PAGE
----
The impact of the growth of new plantation forestry on evaporation and streamflow in the Llanbrynmair catchments J. A. Hudson1, S. B. Crane1, and M. Robinson2 1Institute of Hydrology (Plynlimon), Staylittle, SY19 7DB, Wales, UK. 2Institute of Hydrology, Wallingford, Oxon, OX10 8BB, UK.
Abstract. Annual water balances (1983-1995) for the Cwm and Delyn
catchments at Llanbrynmair Moor in mid-Wales have been used to quantify
the hydrological effects of the land use change in the Cwm from moorland
to forestry. Initially, the actual evaporation (precipitation minus streamflow)
of the Cwm catchment declined rapidly relative to the Delyn, due to the
disruption of the vegetation by ploughing the ground in preparation for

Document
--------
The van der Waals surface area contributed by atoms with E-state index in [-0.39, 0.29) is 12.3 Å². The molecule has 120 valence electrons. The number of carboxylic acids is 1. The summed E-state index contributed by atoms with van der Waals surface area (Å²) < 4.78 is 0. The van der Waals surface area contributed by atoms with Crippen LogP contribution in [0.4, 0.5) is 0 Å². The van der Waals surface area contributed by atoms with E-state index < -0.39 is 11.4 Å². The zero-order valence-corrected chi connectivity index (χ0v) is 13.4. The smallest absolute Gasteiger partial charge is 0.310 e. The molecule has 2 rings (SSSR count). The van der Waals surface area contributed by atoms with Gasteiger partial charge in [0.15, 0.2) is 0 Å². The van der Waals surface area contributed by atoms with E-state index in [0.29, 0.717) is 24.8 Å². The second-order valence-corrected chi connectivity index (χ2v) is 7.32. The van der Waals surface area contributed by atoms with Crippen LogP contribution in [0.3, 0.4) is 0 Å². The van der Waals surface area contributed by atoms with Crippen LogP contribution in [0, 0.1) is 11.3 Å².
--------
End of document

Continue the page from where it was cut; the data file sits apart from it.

planting the trees. It then increased, more quickly than expected, to greater
levels than for the original moorland since in the early stages of forest
growth a dense understorey of dwarf shrubs contributed to both interception
Citation: Hudson, J. A., Crane, S. B., and Robinson, M.: The impact of the growth of new plantation forestry on evaporation and streamflow in the Llanbrynmair catchments, Hydrol. Earth Syst. Sci., 1, 463-475, doi:10.5194/hess-1-463-1997, 1997.